I am a sceptic of relativity theory and am trying to become a believer. As far as I know (about this theory), time slows down when some one travels at the speed of light. What about blind people ? Will this effect happen for them as well ?.. I am curious because blind people have nothing to do with light.
By Lance Cooper
May 14, 2012
Register by May 21 for the Principles of Fluorescence Techniques course, organized by ISS and hosted at The Beckman Institute for Advanced Science and Technology at the University of Illinois-Urbana Champaign. The course will be held from June 4-6, 2012, and is designed for students, academic researchers and industrial scientists who wish to expand their knowledge of fluorescence techniques, instrumentation and their applications.
Lectures delivered by key scientists in the field will give the participant a deep understanding of the theoretical aspects of fluorescence (excitation and emission spectra, polarization measurements, lifetime and time-resolved anisotropy measurements), fluorescence microscopy (single- and multi-photon confocal images, FLIM, FRET, fluorescence fluctuation spectroscopy, single-molecule spectroscopy) and plasmonics.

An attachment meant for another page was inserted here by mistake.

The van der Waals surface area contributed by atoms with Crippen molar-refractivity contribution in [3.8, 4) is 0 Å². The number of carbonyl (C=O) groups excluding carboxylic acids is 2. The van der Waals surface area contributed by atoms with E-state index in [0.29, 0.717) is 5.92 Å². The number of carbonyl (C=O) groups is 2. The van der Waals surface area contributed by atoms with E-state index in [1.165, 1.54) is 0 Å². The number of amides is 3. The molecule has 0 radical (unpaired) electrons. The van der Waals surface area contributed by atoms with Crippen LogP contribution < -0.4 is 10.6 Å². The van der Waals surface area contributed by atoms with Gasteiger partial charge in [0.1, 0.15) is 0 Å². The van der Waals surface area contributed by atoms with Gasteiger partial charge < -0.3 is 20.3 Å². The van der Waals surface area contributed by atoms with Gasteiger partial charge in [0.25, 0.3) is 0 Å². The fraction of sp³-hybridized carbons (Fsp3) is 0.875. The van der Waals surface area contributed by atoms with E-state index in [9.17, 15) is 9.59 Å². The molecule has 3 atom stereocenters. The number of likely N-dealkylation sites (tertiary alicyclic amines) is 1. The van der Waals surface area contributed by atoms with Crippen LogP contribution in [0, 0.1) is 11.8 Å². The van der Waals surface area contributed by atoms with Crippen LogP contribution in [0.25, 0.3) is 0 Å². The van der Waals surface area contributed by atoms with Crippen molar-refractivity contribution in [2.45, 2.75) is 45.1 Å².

The lectures are complemented by hands-on experiments on commercial instrumentation (spectrofluorometers and confocal microscopes) where the participants, working in small groups, acquire measurements and perform data analysis on routine samples. The course fosters a close interaction of the participants with the lecturers: students will have ample opportunity to personally explain their research programs and ask questions about the applicability of specific fluorescence techniques to the course lecturers.
The following scientists will deliver the main lectures at the course:
Prof. Enrico Gratton - University of California, Irvine
Prof. David M. Jameson - University of Hawaii
Prof. Robert Clegg – University of Illinois
Prof. Richard Day - Indiana University
Prof. Paul Selvin - University of Illinois
Participants are recommended to have at least a bachelor's degree in the life sciences, physical sciences or engineering before attending. For the best interaction between students and lecturers, the number of participants for the lectures is limited to 70 and the number of participants to the practical experiments is limited to 30.
To learn more about the course please visit www.fluorescence-foundation.org.
If you have questions about the Physics Illinois Graduate Program, contact the Graduate Office, 217.333.3645.
If you have any feedback or suggestions for this blog, please contact Lance Cooper.
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